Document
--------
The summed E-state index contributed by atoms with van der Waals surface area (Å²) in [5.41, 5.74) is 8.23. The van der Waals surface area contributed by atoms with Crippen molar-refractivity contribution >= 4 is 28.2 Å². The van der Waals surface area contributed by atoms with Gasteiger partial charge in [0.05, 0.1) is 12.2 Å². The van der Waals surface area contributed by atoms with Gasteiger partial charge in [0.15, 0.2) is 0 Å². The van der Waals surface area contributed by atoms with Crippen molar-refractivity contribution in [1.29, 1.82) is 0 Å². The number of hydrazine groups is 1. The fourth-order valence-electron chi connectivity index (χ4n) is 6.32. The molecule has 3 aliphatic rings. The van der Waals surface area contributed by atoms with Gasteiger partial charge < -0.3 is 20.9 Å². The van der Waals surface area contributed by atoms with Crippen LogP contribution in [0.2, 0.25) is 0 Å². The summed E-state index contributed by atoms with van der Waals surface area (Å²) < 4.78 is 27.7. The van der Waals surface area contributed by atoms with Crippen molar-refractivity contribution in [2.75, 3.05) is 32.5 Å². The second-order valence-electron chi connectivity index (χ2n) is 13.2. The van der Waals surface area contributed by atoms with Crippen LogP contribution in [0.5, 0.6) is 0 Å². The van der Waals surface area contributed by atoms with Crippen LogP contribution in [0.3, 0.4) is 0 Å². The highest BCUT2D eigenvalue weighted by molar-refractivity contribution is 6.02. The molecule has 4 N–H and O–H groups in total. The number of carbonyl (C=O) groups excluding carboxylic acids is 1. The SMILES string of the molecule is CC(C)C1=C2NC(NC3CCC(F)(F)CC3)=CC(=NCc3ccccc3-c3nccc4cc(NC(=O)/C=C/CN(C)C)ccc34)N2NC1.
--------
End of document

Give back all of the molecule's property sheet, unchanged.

The summed E-state index contributed by atoms with van der Waals surface area (Å²) in [5.41, 5.74) is 8.23. The van der Waals surface area contributed by atoms with Crippen molar-refractivity contribution >= 4 is 28.2 Å². The van der Waals surface area contributed by atoms with Gasteiger partial charge in [0.05, 0.1) is 12.2 Å². The van der Waals surface area contributed by atoms with Gasteiger partial charge in [0.15, 0.2) is 0 Å². The van der Waals surface area contributed by atoms with Crippen molar-refractivity contribution in [1.29, 1.82) is 0 Å². The number of hydrazine groups is 1. The fourth-order valence-electron chi connectivity index (χ4n) is 6.32. The molecule has 3 aliphatic rings. The van der Waals surface area contributed by atoms with Gasteiger partial charge < -0.3 is 20.9 Å². The van der Waals surface area contributed by atoms with Crippen LogP contribution in [0.2, 0.25) is 0 Å². The summed E-state index contributed by atoms with van der Waals surface area (Å²) < 4.78 is 27.7. The van der Waals surface area contributed by atoms with Crippen molar-refractivity contribution in [2.75, 3.05) is 32.5 Å². The second-order valence-electron chi connectivity index (χ2n) is 13.2. The van der Waals surface area contributed by atoms with Crippen LogP contribution in [0.5, 0.6) is 0 Å². The van der Waals surface area contributed by atoms with Crippen LogP contribution in [0.3, 0.4) is 0 Å². The highest BCUT2D eigenvalue weighted by molar-refractivity contribution is 6.02. The molecule has 4 N–H and O–H groups in total. The number of carbonyl (C=O) groups excluding carboxylic acids is 1. The SMILES string of the molecule is CC(C)C1=C2NC(NC3CCC(F)(F)CC3)=CC(=NCc3ccccc3-c3nccc4cc(NC(=O)/C=C/CN(C)C)ccc34)N2NC1.